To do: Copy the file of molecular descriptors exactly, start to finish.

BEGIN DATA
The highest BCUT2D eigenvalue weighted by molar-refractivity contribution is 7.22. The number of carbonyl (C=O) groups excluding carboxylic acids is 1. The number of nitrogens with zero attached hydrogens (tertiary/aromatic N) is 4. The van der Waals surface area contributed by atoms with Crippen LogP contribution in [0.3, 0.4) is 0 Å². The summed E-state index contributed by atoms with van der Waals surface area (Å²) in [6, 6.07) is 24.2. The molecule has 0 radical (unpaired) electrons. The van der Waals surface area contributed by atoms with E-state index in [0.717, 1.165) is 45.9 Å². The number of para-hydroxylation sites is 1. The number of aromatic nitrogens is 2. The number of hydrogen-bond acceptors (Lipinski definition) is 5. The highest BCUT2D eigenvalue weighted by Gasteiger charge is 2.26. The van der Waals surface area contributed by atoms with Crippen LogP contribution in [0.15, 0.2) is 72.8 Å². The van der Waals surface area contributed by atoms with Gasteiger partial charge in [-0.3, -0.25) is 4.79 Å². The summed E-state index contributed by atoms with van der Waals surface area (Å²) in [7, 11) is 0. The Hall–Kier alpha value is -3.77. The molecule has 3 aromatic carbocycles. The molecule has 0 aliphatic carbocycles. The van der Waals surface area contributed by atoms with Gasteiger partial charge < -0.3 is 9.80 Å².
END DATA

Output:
The highest BCUT2D eigenvalue weighted by molar-refractivity contribution is 7.22. The number of carbonyl (C=O) groups excluding carboxylic acids is 1. The number of nitrogens with zero attached hydrogens (tertiary/aromatic N) is 4. The van der Waals surface area contributed by atoms with Crippen LogP contribution in [0.3, 0.4) is 0 Å². The summed E-state index contributed by atoms with van der Waals surface area (Å²) in [6, 6.07) is 24.2. The molecule has 0 radical (unpaired) electrons. The van der Waals surface area contributed by atoms with E-state index in [0.717, 1.165) is 45.9 Å². The number of para-hydroxylation sites is 1. The number of aromatic nitrogens is 2. The number of hydrogen-bond acceptors (Lipinski definition) is 5. The highest BCUT2D eigenvalue weighted by Gasteiger charge is 2.26. The van der Waals surface area contributed by atoms with Crippen LogP contribution in [0.15, 0.2) is 72.8 Å². The van der Waals surface area contributed by atoms with Gasteiger partial charge in [-0.3, -0.25) is 4.79 Å². The summed E-state index contributed by atoms with van der Waals surface area (Å²) in [7, 11) is 0. The Hall–Kier alpha value is -3.77. The molecule has 3 aromatic carbocycles. The molecule has 0 aliphatic carbocycles. The van der Waals surface area contributed by atoms with Gasteiger partial charge < -0.3 is 9.80 Å².